Toyota renews its passion for cars with S-FR concept


A design and engineering revolution is injecting Toyota vehicles with a renewed sense of passion and driver appeal, according to one of the company’s most senior Australian executives.

Mr Tony Cramb, executive director of sales and marketing, said a succession of Toyota concept cars and production models are embodying a new era of emotional design and fun-to-drive engineering.

Speaking at the Tokyo Motor Show, Mr Cramb highlighted key displays – including the S-FR sports-car concept and the next-generation Prius hybrid – as evidence of the passion, excitement and energy at Toyota.

“At this show six years ago, our global president Akio Toyoda challenged the company to create vehicles that embody the fun of driving – cars that people will want to drive,” Mr Cramb said.

“His unwavering commitment to building a more vibrant and innovative company has empowered our designers and engineers to unleash a passionate vision for vehicles that stir people’s emotions and rekindle their love of driving,” he said.

“It is a bold approach that is paying off today with some of the most capable and exciting vehicles the company has ever produced, such as the 86 sports car, Camry Atara SX and the all-new HiLux.

“At the same time, a raft of stunning concept cars is providing tantalising glimpses into the emotion and performance that Toyota will bring to future production designs.”


Mr Cramb said the S-FR concept – having its world premiere in Tokyo – follows the success of the 86 sports car, which has enjoyed remarkable popularity in Australia with more than 15,000 sold in a little over three years.

“It’s a natural progression for Toyota, with its proud sports-car heritage, to investigate the possibilities for a fun-to-drive entry-level lightweight model such as the S-FR.

“While it is a pure concept, and no production plans have been announced, we would definitely be interested in adding it to our range in Australia should it ever become available to us,” he said.

Toyota’s passion for cars was also evident in another world premiere – the Kikai, a concept that redefines the relationship between drivers and their cars.

Toyota Kikai world premiere (concept)

“The Kikai emphasises the machinery responsible for driving, turning and stopping with functional parts such as the suspension serving as structural elements of the exterior.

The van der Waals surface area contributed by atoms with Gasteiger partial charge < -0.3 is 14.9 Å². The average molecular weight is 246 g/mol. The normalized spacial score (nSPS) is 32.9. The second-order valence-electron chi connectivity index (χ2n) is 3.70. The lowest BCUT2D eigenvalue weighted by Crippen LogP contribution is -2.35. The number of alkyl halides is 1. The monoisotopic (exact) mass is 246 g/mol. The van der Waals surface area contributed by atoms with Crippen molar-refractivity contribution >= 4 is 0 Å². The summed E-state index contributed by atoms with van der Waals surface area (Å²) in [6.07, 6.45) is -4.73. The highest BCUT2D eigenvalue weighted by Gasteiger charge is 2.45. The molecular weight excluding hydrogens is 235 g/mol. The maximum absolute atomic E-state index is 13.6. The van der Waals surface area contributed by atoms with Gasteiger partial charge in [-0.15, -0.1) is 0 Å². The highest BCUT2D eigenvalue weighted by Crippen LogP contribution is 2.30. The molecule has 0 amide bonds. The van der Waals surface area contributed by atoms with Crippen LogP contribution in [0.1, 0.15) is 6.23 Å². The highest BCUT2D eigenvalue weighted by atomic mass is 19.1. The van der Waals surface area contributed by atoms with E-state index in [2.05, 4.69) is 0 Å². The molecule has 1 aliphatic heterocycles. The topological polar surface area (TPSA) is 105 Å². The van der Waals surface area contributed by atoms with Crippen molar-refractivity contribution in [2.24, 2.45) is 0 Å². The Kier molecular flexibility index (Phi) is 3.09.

“A distinctive small window at the foot of the front seat allows the driver to experience the movement of the tyres and suspension and feel a sense of speed over the road surface,” he said.

Mr Cramb said the company was also passionate about its world leadership in developing technologies that improve fuel efficiency and reduce emissions, including the fourth-generation Prius display.

“The new Prius has more emotional styling and a much more rewarding driving experience in addition to smart technologies that result in smaller, lighter and more efficient components.

“Toyota also has a longer-term view, promoting the use of hydrogen as an alternative fuel with displays including the Mirai and the FCV Plus concept.

“The global debut of the FCV Plus looks to a next-generation fuel-cell system that can generate electricity for communities when it is not being used for driving.”

Toyota Mirai fuel-cell car (overseas model shown)

Mr Cramb welcomed the special display in Tokyo of a LandCruiser 70 Series that participated in a 20,000km around-Australia drive last year involving Toyota engineers and other employees.

“Australia was the perfect environment for learning about roads and honing car-making skills because we have conditions that represent 80 per cent of the world’s most challenging roads,” he said.

Toyota’s motor show stand also features a Yaris WRC design study model ahead of the company’s return to the world rally championship in 2017.

“Rallies take place on roads around the world that people use regularly, so it’s a great platform for developing ever-better cars.

“The technologies acquired from participating in motorsport can be provided to mass production and will result in cars that are more fun to drive.

“There is also an Australian connection because many people consider our country to be the birthplace of Toyota motorsport with a Toyota (Toyopet) Crown completing the Round Australia Trial in 1957,” Mr Cramb said.

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